Detective Anthony Cerasi was awarded the medal for his capture of a bank robber in April 1970. Cerasi, a uniformed officer at the time and still with our department, was on patrol when he received a broadcast of a holdup at the First National Bank at 370 Warburton Avenue. A bank guard had been shot during the robbery. Cerasi spotted the suspect at the corner of Point Street and Woodworth Ave. He jumped from his car but was confronted by the suspect pointing a revolver. Undaunted, Cerasi drew his service revolver and ordered man to drop his weapon. The man dropped the gun and a sack containing $10,000.
Police Officer Harold Woods also received his award in connection with a robbery. He was shot when he surprised a robber in the A&P on Nepperhan Avenue in 1974. He died five days later.
Since that day in 1975, seven other Medals of Honor have been awarded. Four were in connection with a bank hold up on South Broadway in 1978. Detective Angelo Pugliese and Alexander "Lex" Raimondelli became involved in a shootout in which Raimondelli received a leg wound. The two gunmen fled in separate directions only to be quickly nabbed by Police Officers Joseph Kostik and Robert Collins.
One of the last officers to receive the award was actually the first one to earn it. On February 23, 1934, Police Officer Pat Whalen, of the Motorcycle Squad, saved the life of a little girl in front of the Proctors Movie Theater on So. Broadway. An electrical transformer shorted out and caused an explosion that created a massive hole in the sidewalk. Officer Whalen jumped into the burning hole where the child had fallen and handed her up to off-duty officers Ray Carozza and John F. Ryan. Within seconds another explosion erupted, incinerating Whalen. He died instantly. At the next awards ceremony, officers Carozza and Ryan received Honorable Mention awards but Officer Whalen was overlooked. When Capt. George Rutledge began the Historical Society fifty-one years later, his research uncovered this glaring omission. In 1985, based on his recommendation, Officer Whalen was awarded the Medal of Honor posthumously at a Department awards ceremony.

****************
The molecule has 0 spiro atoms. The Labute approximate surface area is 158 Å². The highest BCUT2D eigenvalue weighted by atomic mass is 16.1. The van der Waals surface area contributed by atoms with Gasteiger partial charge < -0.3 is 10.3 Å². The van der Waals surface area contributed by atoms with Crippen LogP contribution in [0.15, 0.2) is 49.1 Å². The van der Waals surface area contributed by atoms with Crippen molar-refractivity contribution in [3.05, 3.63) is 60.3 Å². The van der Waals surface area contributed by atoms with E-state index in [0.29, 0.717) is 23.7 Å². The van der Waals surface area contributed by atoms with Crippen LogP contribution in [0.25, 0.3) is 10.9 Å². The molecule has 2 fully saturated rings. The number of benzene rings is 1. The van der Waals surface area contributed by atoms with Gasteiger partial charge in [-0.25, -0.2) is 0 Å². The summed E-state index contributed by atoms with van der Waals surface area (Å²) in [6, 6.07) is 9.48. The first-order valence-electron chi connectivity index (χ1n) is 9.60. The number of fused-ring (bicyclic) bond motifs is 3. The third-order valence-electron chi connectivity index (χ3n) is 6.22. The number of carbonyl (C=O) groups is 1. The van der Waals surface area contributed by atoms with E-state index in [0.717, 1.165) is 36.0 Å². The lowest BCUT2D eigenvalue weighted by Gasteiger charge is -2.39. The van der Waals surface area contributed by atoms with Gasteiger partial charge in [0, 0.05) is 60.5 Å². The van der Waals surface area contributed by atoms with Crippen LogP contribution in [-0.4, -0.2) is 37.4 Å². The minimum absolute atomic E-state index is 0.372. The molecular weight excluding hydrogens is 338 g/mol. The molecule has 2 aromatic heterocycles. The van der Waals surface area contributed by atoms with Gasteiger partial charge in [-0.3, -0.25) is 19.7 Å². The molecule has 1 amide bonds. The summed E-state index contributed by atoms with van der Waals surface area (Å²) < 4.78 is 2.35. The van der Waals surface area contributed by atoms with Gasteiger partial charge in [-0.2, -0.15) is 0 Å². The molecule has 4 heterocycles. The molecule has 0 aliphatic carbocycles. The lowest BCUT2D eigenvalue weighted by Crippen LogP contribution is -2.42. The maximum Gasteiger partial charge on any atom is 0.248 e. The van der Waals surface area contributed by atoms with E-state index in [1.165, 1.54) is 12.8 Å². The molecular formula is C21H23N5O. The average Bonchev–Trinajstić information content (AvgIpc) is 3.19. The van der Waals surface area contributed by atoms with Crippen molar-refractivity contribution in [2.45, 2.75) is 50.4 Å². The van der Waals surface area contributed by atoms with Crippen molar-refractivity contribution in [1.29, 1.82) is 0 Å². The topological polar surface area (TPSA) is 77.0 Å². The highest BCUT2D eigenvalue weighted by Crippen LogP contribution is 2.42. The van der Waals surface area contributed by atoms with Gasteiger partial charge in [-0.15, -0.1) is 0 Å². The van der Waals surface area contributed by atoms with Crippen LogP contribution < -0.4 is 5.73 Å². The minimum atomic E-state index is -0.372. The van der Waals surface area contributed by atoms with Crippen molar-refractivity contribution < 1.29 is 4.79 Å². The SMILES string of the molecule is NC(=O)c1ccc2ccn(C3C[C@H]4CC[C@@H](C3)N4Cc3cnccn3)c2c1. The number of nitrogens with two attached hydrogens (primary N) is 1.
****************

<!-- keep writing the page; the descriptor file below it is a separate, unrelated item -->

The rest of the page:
On Feb. 18, 1988, Police Officer Anthony Baiocco and his partner, Robert Chomicki, were involved in an incident that awarded them the Medal of Honor. The two officers, while assigned to Emergency Services Unit, responded to a "shots fired" incident at 147 Waverly St. There they encountered a disturbed man armed with rifle and shotgun. The man was firing rounds in the air and at the officers and ignored their orders to drop his weapons. Just as he was taking aim at Baiocco, Chomicki shot the suspect, killing him. Baiocco credits Chomicki with saving his life, as does Captain Frankie Messar and many others at the scene that day.
A special thanks to P.O. Roberta West, Editor of 'The Call Box' for providing the information on our Medal of Honor winners.